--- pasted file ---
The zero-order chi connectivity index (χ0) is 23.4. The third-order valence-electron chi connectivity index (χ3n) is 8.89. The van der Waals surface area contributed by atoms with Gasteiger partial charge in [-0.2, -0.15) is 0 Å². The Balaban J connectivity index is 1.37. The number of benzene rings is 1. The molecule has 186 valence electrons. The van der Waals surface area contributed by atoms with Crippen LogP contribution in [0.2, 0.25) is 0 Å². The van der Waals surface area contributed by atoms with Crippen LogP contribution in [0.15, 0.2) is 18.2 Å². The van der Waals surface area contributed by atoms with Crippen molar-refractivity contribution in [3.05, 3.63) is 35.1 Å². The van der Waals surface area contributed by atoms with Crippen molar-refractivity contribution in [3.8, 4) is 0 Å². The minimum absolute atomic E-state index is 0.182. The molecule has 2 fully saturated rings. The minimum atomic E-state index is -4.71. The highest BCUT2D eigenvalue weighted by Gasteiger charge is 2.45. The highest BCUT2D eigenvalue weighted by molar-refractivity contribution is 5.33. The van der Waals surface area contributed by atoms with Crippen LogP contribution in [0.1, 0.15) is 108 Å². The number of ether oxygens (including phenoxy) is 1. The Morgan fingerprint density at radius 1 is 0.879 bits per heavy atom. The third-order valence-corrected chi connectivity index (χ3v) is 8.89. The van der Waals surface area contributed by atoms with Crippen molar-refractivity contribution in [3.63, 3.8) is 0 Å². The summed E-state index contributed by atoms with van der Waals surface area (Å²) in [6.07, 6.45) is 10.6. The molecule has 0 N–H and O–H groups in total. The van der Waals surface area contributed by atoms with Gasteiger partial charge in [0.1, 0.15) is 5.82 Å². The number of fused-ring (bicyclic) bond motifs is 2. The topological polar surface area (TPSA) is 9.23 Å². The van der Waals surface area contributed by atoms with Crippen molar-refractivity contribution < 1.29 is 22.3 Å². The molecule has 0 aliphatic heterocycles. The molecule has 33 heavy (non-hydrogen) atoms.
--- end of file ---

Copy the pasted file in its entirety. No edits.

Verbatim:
The zero-order chi connectivity index (χ0) is 23.4. The third-order valence-electron chi connectivity index (χ3n) is 8.89. The van der Waals surface area contributed by atoms with Gasteiger partial charge in [-0.2, -0.15) is 0 Å². The Balaban J connectivity index is 1.37. The number of benzene rings is 1. The molecule has 186 valence electrons. The van der Waals surface area contributed by atoms with Crippen LogP contribution in [0.2, 0.25) is 0 Å². The van der Waals surface area contributed by atoms with Crippen LogP contribution in [0.15, 0.2) is 18.2 Å². The van der Waals surface area contributed by atoms with Crippen molar-refractivity contribution in [3.05, 3.63) is 35.1 Å². The van der Waals surface area contributed by atoms with Crippen molar-refractivity contribution in [3.8, 4) is 0 Å². The minimum absolute atomic E-state index is 0.182. The molecule has 2 fully saturated rings. The minimum atomic E-state index is -4.71. The highest BCUT2D eigenvalue weighted by Gasteiger charge is 2.45. The highest BCUT2D eigenvalue weighted by molar-refractivity contribution is 5.33. The van der Waals surface area contributed by atoms with Crippen LogP contribution in [0.1, 0.15) is 108 Å². The number of ether oxygens (including phenoxy) is 1. The Morgan fingerprint density at radius 1 is 0.879 bits per heavy atom. The third-order valence-corrected chi connectivity index (χ3v) is 8.89. The van der Waals surface area contributed by atoms with Crippen molar-refractivity contribution in [3.63, 3.8) is 0 Å². The summed E-state index contributed by atoms with van der Waals surface area (Å²) in [6.07, 6.45) is 10.6. The molecule has 0 N–H and O–H groups in total. The van der Waals surface area contributed by atoms with Gasteiger partial charge in [0.1, 0.15) is 5.82 Å². The number of fused-ring (bicyclic) bond motifs is 2. The topological polar surface area (TPSA) is 9.23 Å². The van der Waals surface area contributed by atoms with Crippen molar-refractivity contribution < 1.29 is 22.3 Å². The molecule has 0 aliphatic heterocycles. The molecule has 33 heavy (non-hydrogen) atoms.